When is the Update Coming
Finally the announcement is here, CCIE RS v5 is going live on June 4, 2014. That means
that the last day to take both the written and the lab for v4 is June 3, 2014.
As expected Cisco gives a 6 month heads up for candidates to prepare themselves for
the new version.
Which Version Should I Prepare for
When I started studying for the CCIE, my goal was to become a networking expert and
by that also pass the CCIE certification. That meant that I sometimes studied things
in excess of what was needed for the lab but that would help with my overall career.
I don’t understand why people get stressed out by a few extra topics added, passing
the lab should verify you as an expert, the goal should not be to just squeak by a PASS.
If you have a lab date coming up in the next months or think you can get ready by then,
give v4 a shot but realize that lab dates are probably hard to get by now that many people
are in panic mode. The new topics for v5 are things you could definitely use in your dayjob
so don’t be afraid to learn those.
Changes to CCIE Written
There are some major changes. This document from CLN shows how the different technologies
With Layer 3 Technologies at 40% that is the majority of the exam. What’s interesting is
that VPN Technologies and Infrastructure Security adds up to 30% which shows that security
is becoming an important part of the RS exam as well.
Cisco has done a great job of making the blueprint more detailed. If we expand the blueprint
we can see that it’s very detailed:
I get the feeling that Cisco has tried to make the new blueprint more relevant to
what people use in production and run into on those networks. I draw this conclusion
from added items like Asymmetric routing and Impact of micro burst. These are things
that can commonly cause issues in real networks.
As expected IPv6 is getting more important as well. There is a section dedicated to
migrating to v6.
There is also a section added for troubleshooting. This section contains items like
Embedded Packet Capture (EPC) and the use of Wireshark. These are great additions as well.
The Layer 2 section is basically the same as before. There is a section about VSS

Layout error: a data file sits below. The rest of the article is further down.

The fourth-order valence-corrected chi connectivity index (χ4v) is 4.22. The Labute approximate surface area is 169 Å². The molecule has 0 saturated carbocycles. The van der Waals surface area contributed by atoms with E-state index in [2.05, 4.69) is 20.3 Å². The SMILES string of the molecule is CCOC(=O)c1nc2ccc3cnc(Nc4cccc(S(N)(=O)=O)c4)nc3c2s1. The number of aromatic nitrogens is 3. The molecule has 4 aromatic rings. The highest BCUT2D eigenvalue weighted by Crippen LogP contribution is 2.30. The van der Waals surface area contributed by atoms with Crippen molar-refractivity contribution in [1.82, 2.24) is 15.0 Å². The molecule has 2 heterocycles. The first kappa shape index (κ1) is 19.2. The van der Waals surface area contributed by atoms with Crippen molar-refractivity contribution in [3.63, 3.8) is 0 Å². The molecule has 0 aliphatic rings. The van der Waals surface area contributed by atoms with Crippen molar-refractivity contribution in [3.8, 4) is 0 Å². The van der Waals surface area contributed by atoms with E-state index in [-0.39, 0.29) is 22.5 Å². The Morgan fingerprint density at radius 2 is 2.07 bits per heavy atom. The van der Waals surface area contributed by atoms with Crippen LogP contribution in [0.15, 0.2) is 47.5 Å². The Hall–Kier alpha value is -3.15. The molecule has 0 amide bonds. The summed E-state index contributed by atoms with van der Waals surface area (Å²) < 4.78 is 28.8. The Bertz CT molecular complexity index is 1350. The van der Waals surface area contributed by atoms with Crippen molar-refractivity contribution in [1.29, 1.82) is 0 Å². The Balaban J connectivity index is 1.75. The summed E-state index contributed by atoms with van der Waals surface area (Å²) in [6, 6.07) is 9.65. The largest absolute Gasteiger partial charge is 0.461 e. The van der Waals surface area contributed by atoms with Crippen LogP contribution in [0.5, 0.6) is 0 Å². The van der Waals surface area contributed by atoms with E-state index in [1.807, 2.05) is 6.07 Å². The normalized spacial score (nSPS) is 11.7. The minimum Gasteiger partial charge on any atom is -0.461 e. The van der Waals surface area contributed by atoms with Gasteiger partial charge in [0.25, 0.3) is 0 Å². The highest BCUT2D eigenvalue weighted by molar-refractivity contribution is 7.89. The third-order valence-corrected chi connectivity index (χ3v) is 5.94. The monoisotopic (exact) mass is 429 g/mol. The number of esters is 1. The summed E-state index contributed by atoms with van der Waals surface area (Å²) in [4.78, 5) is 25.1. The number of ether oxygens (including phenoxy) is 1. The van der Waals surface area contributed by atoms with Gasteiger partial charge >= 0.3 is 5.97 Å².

and Stackwise. That might be some new topics.
The Layer 3 section hasn’t changed that much either. More focus on v6:
The addition of 4 byte ASNs is good since the 16 bit ones have pretty much run out:
It’s interesting to see that ISIS is back on the written. ISIS is not only useful in
itself. It is used by other protocols like TRILL so that might be why Cisco added it back.
The VPN Technologies is completely new and IPSEC is now included as well as DMVPN.
Although these are security topics they are important to know if you work with
routing/switching as well.
The Infrastructure Security section has mostly familiar topics with some additional
added for v6:
The Infrastructure Services has mostly familiar topics as well. Some additional v6 topics
have been added:
Some people at Twitter were disappointed to see v6 NAT and I agree that I don’t like
to see NAT for v6 unless it is used to migrate between v4 and v6.
Overall I think Cisco has done a great job. Topics are relevant and seem to be more
geared to what people work on at our daily jobs.
Some topics have been removed as well. The two major ones being Frame Relay and
Catalyst QoS. This makes sense as well, Fram Relay is rarely used now and Catalyst QoS
is very platform dependant.
Changes to CCIE Lab
There are some updates regarding the lab as well. The entire CCIE lab is now virtualized
including the configuration section. Expect to see larger topologies in the configuration
section now as the topology is virtualized. There has also been added a section called
DIAG. So the new format looks like this:
First out is the TS section. What’s interesting here is that 120 minutes is alotted to it
as before. However there is the possibility of using 30 minutes extra at the cost of having
less time for the configuration section. This should be good for people that feel stressed
for time on the TS. Be aware though that usually how fast you can solve the TS tickets is
a good indication of how prepared you are for the lab.
The DIAG section is completely new and is alotted 30 minutes. It seems to use a similar
content delivery like the CCDE practical. There are no devices to diagnose, instead the
candidate will read e-mails, look at diagrams, packet captures and logs. I am carefully
optimistic about this section. I think Cisco added it to both make sure that CCIEs have
qualities as expected by them and to make it more difficult to pass by cheating.
The configuration section is the same, it is alotted 330 minutes but if you used the 30